Britain has just witnessed a rare moment in history – the death and rebirth of a monarch at the same time. In the unique Dharmic wisdom of India, the science of life begins with an understanding of death. There is acceptance but never denial. The funerals usually happen on the very same day and while the family and friends bid farewell to the body, Dharma claims that the soul is eternal.
How then do we live when we know we are going to die? If we must die, why were we ever born? Even more challenging is the motivation for existence when we know we can die any day. Through Dharma, we endow life with meaning and purpose. That is its eternal wisdom, richer than any palace. Dharma gives us everyday immortality. The choice is ours alone.
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Dharma helps us to learn to come to terms with death, and not fear or avoid it. We discover that meaning comes not from the accumulation of wealth but it’s sharing and circulation. In volunteering and selfless service we often have fleeting experiences of immortality, just as the Queen did when she loved listening and talking to people from all walks of life. She regularly gave honours and rewards to such people, who often see service as the highest honour.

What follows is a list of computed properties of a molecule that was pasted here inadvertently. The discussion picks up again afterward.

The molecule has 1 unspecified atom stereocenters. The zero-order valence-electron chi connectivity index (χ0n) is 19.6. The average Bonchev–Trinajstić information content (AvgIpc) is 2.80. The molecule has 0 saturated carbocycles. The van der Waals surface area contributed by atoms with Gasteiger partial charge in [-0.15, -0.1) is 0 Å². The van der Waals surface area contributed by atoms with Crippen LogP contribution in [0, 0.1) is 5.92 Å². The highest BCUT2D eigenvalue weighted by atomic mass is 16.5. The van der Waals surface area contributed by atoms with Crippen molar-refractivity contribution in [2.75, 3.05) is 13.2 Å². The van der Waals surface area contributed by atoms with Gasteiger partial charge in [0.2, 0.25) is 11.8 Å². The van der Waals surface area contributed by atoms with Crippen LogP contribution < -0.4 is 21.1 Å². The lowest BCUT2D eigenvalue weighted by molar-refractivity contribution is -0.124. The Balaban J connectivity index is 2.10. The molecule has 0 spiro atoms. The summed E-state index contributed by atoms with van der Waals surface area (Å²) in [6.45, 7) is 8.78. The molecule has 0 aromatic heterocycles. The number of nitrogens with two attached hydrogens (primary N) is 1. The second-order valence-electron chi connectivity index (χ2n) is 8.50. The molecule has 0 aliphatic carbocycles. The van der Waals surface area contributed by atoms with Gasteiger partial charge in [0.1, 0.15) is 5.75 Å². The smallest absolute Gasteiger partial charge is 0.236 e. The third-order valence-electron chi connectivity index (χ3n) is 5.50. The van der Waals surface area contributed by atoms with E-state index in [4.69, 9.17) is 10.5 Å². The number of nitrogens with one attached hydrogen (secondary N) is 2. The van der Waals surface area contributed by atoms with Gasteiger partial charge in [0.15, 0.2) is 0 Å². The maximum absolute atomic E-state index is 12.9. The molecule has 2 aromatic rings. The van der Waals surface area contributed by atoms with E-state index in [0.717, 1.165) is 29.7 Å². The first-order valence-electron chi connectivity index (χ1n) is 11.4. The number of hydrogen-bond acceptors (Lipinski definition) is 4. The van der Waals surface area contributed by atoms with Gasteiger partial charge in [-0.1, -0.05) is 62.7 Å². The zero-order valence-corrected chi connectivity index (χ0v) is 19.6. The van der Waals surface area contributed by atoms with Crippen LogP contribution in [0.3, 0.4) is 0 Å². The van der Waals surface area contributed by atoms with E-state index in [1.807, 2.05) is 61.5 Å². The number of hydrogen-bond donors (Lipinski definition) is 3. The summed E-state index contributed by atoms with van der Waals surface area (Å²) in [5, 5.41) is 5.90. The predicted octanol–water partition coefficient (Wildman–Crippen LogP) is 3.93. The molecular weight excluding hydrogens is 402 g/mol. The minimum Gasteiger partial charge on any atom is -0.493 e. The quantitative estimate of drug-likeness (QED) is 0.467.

India has sewa hard-wired in its DNA. Service without any expectations of return, completely opposite to the equations of finance. When people migrate from India this tradition helps them build some of the most beautiful temples and communities all over the world, which they openly share. It cushions their risk. Our festivals are resplendent with food, colour and music, and reinvigorate us to serve and nourish all living beings. Both Queen and King have discovered the highest humility in their act of service. It has given them purpose and immortality.
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As we mourn, we learn to accept the reality of death, but also never to forget the wisdom and legacy of our ancestors. Their sacrifices made us who we are today, and our very survival is evidence of their immortality. Whilst the world may look for wealth and glamour as symbols of success, we understand that these are ephemeral and learn to live with materiality, without falling in its grip. We understand the nature and limits of wealth. At our temples, we discover a family much larger than our own, and experience the joy of eternal beauty and sharing. We learn to accept death.
We pray for eternal peace for our departed Queen and long live the King. Aum Shanti.